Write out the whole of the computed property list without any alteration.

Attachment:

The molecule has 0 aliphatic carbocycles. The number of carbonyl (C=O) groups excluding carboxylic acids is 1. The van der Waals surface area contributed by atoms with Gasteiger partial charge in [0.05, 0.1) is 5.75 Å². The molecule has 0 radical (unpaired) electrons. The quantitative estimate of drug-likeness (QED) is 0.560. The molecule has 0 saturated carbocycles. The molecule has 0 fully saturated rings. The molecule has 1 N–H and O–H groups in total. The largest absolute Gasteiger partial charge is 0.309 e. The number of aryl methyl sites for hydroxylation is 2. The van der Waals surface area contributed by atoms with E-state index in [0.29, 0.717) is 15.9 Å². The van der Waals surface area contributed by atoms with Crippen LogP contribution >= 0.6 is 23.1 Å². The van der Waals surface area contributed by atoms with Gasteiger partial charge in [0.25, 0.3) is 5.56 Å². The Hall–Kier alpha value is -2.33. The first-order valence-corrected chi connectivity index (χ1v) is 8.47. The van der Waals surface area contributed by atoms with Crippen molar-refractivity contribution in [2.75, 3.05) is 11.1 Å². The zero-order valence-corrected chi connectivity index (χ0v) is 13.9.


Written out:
The molecule has 0 aliphatic carbocycles. The number of carbonyl (C=O) groups excluding carboxylic acids is 1. The van der Waals surface area contributed by atoms with Gasteiger partial charge in [0.05, 0.1) is 5.75 Å². The molecule has 0 radical (unpaired) electrons. The quantitative estimate of drug-likeness (QED) is 0.560. The molecule has 0 saturated carbocycles. The molecule has 0 fully saturated rings. The molecule has 1 N–H and O–H groups in total. The largest absolute Gasteiger partial charge is 0.309 e. The number of aryl methyl sites for hydroxylation is 2. The van der Waals surface area contributed by atoms with E-state index in [0.29, 0.717) is 15.9 Å². The van der Waals surface area contributed by atoms with Crippen LogP contribution >= 0.6 is 23.1 Å². The van der Waals surface area contributed by atoms with Gasteiger partial charge in [0.25, 0.3) is 5.56 Å². The Hall–Kier alpha value is -2.33. The first-order valence-corrected chi connectivity index (χ1v) is 8.47. The van der Waals surface area contributed by atoms with Crippen molar-refractivity contribution in [2.75, 3.05) is 11.1 Å². The zero-order valence-corrected chi connectivity index (χ0v) is 13.9.